All of the meals were recorded simply as “business” occasions, with no indication of the purpose or the companions. Based on his expense statements, Harding was a man who rarely rested from his work. On July 4, 2000, a national day of relaxation, Harding charged a $23 “business lunch” at Vinci’s, a pizza parlor near his home.
Even on the harrowing afternoon of September 11, Harding wasn’t too shaken to talk business over lunch. He billed the agency $36 for burgers at Jackson Hole, also around the corner from where he lives. That one time he listed a dining companion: his driver.
No item was too small to be charged to the agency. Petty cash logs show that Harding regularly reimbursed himself for the bagel he bought in the morning. He submitted receipts for individual 69-cent sodas, bought at the drugstore next door to his office. A heavy smoker, Harding daily dispatched his driver to buy his cigarettes, always at least two packs at a time. They were recorded on petty cash chits as “incidentals” or “office supplies.” Smoking, of course, is an increasingly expensive habit. And the records show that in a two-year stretch from December 1999 to December 2001, more than $2500 was charged this way.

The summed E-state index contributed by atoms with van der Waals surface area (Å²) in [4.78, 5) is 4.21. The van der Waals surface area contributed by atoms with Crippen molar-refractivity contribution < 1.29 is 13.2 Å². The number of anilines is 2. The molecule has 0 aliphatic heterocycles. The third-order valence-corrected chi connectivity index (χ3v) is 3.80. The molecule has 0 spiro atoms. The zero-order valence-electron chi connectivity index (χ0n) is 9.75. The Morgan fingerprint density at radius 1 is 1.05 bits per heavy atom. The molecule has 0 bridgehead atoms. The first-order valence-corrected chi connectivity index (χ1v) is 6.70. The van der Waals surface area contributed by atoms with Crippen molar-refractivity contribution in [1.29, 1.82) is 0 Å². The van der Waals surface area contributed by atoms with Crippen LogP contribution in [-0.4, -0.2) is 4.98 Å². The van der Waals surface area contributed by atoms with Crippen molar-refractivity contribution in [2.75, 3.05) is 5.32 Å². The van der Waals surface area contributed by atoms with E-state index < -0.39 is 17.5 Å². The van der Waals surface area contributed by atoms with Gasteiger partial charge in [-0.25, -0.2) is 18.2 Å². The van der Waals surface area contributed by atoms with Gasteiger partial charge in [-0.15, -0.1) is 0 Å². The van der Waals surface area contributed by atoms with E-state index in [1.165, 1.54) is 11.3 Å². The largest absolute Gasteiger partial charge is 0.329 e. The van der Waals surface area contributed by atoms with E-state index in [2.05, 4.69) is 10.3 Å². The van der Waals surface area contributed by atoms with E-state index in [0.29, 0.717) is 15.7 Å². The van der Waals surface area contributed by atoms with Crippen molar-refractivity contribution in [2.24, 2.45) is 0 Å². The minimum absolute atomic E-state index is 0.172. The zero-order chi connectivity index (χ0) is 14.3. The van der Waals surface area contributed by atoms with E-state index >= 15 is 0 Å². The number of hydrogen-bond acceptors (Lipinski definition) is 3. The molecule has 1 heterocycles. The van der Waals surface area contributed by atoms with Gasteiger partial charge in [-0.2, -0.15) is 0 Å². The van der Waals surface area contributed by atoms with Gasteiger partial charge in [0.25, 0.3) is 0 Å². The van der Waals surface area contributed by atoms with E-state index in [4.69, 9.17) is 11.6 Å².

Harding was also generous with his friends in spending agency funds. When a friend he met in an AOL chat room for movie buffs told him he was watching TV on an old 13-inch Emerson, Harding ordered a new Sony 20-inch combination TV-VCR for him. A couple of months later he had a new DVD player sent as well.
“Don’t worry about the price,” he typed in a message on September 9, 2000, to his online pal, Fred Sawyers of Indianapolis, “i can put them both on an expense report at work. i do it all the time with shit like that . . . just one of the perks of being president.” He added a sideways cyber smile, :), then continued, “besides that is how i paid for the tv i got you.”
Sawyers, 33, said these and other comments made him suspicious about what Harding was doing and he decided to file away copies of their online chats. “I was worried I might get in trouble,” he said. “I didn’t know what he was doing and my tendency is to save everything anyways. I’m a pack rat.” He also saved the packaging receipts, which he gave to the Voice. They show that both items were sent to him by Harding from his home address via online vendors. The DVD receipt from Crutchfield.com indicates it cost $359.90 and that Harding paid for it with his Diners Club card.